MSU focused on building women's participation in “computing across the entire ecosystem”
Laura Dillon is a professor of computer science and engineering at Michigan State University. Forbes recently wrote about the important work she is doing with the National Center for Women and Information Technology. Their research into the public and academic forces preventing women from participating more fully in technology based careers has been critical to both economically empowering women and filling open tech jobs.
“It's predicted that the United States will have one million unfilled computing jobs by 2024, and our colleges and universities are not producing enough people with the skills to fill those jobs,” says Dillon.
“It's not just women who are being left out of the picture; it's men of color and Hispanics, too. So partly the issue is that these are great jobs. Polls are conducted every year of the best jobs in America and computing jobs are always right near the top.
“And it's not just a matter of compensation. It's also looking at the satisfaction with the job, the feeling that you're actually contributing to society and have control over your own destiny, and that you're doing productive work. If employers can't find people here to fill these jobs, they're going to look elsewhere. So, it's a missed opportunity if we don't get more people the skills they need to do these jobs.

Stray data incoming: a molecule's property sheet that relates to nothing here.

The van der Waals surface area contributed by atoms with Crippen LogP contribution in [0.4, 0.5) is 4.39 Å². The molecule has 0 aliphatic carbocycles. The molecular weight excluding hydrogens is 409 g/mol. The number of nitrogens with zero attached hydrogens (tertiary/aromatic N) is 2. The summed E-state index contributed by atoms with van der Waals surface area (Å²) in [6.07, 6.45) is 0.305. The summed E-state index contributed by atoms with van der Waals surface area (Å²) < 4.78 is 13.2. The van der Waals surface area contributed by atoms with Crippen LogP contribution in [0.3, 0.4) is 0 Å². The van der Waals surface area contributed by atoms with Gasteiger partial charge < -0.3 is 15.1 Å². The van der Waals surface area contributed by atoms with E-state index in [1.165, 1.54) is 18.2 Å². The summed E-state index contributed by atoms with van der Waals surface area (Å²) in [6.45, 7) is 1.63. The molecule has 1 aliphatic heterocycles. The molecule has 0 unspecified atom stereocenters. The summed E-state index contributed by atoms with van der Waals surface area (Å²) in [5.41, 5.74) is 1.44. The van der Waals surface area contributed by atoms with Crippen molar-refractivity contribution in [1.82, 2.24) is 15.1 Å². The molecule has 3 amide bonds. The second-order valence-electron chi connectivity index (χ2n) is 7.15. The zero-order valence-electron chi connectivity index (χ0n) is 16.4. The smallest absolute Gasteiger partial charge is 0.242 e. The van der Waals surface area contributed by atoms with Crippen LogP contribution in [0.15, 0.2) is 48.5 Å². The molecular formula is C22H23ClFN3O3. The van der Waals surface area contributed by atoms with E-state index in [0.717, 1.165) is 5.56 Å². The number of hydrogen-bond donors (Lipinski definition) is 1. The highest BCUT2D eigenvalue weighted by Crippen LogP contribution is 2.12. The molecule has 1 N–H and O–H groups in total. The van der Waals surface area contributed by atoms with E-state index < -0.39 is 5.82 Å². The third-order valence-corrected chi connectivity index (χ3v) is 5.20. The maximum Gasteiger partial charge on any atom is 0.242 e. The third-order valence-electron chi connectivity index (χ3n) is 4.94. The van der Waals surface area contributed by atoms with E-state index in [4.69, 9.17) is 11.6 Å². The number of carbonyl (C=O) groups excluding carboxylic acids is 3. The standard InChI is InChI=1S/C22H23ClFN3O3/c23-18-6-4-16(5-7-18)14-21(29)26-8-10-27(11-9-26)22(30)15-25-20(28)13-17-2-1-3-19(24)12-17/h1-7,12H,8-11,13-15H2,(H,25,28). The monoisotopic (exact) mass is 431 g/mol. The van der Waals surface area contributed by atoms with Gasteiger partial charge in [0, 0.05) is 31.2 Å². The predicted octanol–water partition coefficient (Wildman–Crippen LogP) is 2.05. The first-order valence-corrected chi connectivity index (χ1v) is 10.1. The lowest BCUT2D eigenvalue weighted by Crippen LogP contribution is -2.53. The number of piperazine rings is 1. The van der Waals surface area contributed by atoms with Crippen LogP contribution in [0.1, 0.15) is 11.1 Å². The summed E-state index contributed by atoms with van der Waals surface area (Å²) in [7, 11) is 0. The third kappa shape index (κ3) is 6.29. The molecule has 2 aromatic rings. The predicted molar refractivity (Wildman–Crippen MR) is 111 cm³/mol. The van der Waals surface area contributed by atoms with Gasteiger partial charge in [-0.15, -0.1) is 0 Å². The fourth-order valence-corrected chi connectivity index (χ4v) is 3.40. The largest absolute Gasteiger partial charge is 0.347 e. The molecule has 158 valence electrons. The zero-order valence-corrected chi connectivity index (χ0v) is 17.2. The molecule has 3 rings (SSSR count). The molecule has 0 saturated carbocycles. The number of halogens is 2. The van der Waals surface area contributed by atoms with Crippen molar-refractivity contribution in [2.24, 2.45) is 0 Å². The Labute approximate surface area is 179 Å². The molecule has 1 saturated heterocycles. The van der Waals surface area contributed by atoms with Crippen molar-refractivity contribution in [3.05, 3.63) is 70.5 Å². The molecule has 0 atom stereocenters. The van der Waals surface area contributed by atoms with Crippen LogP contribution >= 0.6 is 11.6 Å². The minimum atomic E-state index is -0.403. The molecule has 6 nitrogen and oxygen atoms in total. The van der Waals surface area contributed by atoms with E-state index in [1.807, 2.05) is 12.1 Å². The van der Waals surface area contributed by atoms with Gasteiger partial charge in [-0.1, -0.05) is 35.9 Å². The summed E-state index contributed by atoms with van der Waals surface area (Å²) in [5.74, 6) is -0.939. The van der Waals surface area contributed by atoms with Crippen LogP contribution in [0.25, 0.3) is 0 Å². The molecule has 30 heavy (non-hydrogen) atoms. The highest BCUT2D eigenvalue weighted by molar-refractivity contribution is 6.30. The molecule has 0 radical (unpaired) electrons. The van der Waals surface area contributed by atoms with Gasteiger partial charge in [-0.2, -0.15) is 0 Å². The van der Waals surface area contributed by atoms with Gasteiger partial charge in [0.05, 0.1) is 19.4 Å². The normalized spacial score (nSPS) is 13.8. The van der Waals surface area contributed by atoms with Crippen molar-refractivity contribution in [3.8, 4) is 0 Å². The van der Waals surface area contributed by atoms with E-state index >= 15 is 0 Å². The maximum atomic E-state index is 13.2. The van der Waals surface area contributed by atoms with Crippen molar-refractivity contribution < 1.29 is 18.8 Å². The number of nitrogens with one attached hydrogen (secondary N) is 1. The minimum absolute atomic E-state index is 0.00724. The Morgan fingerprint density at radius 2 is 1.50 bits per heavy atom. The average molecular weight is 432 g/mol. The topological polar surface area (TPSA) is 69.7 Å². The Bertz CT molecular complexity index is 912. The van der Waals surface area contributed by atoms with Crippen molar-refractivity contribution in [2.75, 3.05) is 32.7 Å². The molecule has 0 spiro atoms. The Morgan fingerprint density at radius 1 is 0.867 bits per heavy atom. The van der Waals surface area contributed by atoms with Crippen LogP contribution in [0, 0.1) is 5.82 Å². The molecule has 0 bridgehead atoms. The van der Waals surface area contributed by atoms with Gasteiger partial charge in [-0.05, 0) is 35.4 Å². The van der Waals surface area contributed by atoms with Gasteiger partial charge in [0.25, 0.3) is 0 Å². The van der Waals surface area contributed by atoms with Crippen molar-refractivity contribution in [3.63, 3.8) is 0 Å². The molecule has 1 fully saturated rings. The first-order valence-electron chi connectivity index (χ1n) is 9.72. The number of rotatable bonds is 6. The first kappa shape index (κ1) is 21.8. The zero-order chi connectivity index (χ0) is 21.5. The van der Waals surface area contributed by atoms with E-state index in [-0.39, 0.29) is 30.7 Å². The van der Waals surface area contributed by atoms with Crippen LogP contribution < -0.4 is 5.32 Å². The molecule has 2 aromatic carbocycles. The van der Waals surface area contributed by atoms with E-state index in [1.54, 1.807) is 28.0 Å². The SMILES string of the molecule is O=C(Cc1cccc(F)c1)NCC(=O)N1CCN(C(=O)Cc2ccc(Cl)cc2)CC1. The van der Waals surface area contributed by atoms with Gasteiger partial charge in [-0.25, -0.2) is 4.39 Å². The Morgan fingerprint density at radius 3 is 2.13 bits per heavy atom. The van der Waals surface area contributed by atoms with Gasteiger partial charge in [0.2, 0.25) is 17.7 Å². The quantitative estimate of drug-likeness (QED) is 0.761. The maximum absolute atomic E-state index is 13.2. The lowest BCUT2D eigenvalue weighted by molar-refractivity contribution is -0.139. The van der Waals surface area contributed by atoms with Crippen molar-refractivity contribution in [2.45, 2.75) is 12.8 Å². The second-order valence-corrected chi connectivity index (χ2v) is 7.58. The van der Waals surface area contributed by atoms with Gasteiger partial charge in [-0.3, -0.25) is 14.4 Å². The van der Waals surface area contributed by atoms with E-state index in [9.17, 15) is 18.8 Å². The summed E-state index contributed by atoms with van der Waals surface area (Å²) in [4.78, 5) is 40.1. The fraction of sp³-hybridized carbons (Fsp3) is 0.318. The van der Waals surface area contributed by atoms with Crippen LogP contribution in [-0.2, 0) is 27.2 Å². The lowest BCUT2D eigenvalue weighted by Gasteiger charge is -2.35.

“It's also an issue of economic competitiveness, not just from the standpoint of having people to fill the jobs, but also there's been a lot of research that's shown that diverse teams are much more productive and they come up with more creative solutions. They come up with solutions that work for everybody. So there's a lot of evidence that in order for U.S. companies to be economically competitive, they have to have everyone at the table, not just a narrow slice of the population.”
Dr. Dillon describes all that MSU’s College of Engineering is doing on many fronts to direct more girls and women into technology fields.
“Computing is becoming the new math, if you will. It’s a basic infrastructure. In order to be prosperous and to contribute to society, you need to know something about computing and programming. So it’s important to get students exposed to computing starting in elementary school and continuing all the way through high school and beyond. Working at that at the national level is what we need to be doing.”
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